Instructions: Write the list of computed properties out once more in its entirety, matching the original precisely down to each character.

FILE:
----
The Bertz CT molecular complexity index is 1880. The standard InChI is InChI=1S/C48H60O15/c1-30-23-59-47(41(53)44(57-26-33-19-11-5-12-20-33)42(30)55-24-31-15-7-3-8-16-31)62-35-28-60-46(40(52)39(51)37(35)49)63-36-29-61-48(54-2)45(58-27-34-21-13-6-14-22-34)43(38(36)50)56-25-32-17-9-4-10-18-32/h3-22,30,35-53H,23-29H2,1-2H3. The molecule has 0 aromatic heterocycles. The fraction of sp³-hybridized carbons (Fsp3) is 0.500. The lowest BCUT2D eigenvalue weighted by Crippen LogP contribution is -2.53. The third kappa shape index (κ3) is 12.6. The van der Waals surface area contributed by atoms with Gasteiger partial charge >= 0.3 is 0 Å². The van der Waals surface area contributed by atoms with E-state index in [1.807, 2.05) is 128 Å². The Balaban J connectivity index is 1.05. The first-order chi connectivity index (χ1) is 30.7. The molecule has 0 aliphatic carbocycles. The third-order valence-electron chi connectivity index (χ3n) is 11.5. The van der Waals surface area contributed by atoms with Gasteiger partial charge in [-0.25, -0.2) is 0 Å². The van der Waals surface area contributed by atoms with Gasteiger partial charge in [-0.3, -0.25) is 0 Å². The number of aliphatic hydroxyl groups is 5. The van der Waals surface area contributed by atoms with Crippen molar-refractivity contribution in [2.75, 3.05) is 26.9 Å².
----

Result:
The Bertz CT molecular complexity index is 1880. The standard InChI is InChI=1S/C48H60O15/c1-30-23-59-47(41(53)44(57-26-33-19-11-5-12-20-33)42(30)55-24-31-15-7-3-8-16-31)62-35-28-60-46(40(52)39(51)37(35)49)63-36-29-61-48(54-2)45(58-27-34-21-13-6-14-22-34)43(38(36)50)56-25-32-17-9-4-10-18-32/h3-22,30,35-53H,23-29H2,1-2H3. The molecule has 0 aromatic heterocycles. The fraction of sp³-hybridized carbons (Fsp3) is 0.500. The lowest BCUT2D eigenvalue weighted by Crippen LogP contribution is -2.53. The third kappa shape index (κ3) is 12.6. The van der Waals surface area contributed by atoms with Gasteiger partial charge >= 0.3 is 0 Å². The van der Waals surface area contributed by atoms with E-state index in [1.807, 2.05) is 128 Å². The Balaban J connectivity index is 1.05. The first-order chi connectivity index (χ1) is 30.7. The molecule has 0 aliphatic carbocycles. The third-order valence-electron chi connectivity index (χ3n) is 11.5. The van der Waals surface area contributed by atoms with Gasteiger partial charge in [-0.25, -0.2) is 0 Å². The van der Waals surface area contributed by atoms with Gasteiger partial charge in [-0.3, -0.25) is 0 Å². The number of aliphatic hydroxyl groups is 5. The van der Waals surface area contributed by atoms with Crippen molar-refractivity contribution in [2.75, 3.05) is 26.9 Å².